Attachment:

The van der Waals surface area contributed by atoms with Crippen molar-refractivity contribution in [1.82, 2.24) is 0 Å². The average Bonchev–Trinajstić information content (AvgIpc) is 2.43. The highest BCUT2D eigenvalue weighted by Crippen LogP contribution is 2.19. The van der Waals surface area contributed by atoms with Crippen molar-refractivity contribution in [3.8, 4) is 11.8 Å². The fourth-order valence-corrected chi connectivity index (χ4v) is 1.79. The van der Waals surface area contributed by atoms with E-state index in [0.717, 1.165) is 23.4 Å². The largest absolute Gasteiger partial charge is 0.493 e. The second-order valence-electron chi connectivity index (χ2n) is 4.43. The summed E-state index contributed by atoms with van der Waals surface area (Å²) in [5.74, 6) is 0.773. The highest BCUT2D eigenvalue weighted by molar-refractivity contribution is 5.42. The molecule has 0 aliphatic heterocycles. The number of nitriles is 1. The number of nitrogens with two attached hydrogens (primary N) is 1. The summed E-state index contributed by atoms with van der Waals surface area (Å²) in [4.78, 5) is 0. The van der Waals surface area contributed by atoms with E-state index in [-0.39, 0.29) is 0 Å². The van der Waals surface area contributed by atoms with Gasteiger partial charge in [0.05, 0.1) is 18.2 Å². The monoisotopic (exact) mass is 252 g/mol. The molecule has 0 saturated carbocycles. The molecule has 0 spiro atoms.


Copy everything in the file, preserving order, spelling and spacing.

The van der Waals surface area contributed by atoms with Crippen molar-refractivity contribution in [1.82, 2.24) is 0 Å². The average Bonchev–Trinajstić information content (AvgIpc) is 2.43. The highest BCUT2D eigenvalue weighted by Crippen LogP contribution is 2.19. The van der Waals surface area contributed by atoms with Crippen molar-refractivity contribution in [3.8, 4) is 11.8 Å². The fourth-order valence-corrected chi connectivity index (χ4v) is 1.79. The van der Waals surface area contributed by atoms with E-state index in [0.717, 1.165) is 23.4 Å². The largest absolute Gasteiger partial charge is 0.493 e. The second-order valence-electron chi connectivity index (χ2n) is 4.43. The summed E-state index contributed by atoms with van der Waals surface area (Å²) in [5.74, 6) is 0.773. The highest BCUT2D eigenvalue weighted by molar-refractivity contribution is 5.42. The molecule has 0 aliphatic heterocycles. The number of nitriles is 1. The number of nitrogens with two attached hydrogens (primary N) is 1. The summed E-state index contributed by atoms with van der Waals surface area (Å²) in [4.78, 5) is 0. The van der Waals surface area contributed by atoms with E-state index in [-0.39, 0.29) is 0 Å². The van der Waals surface area contributed by atoms with Gasteiger partial charge in [0.05, 0.1) is 18.2 Å². The monoisotopic (exact) mass is 252 g/mol. The molecule has 0 saturated carbocycles. The molecule has 0 spiro atoms.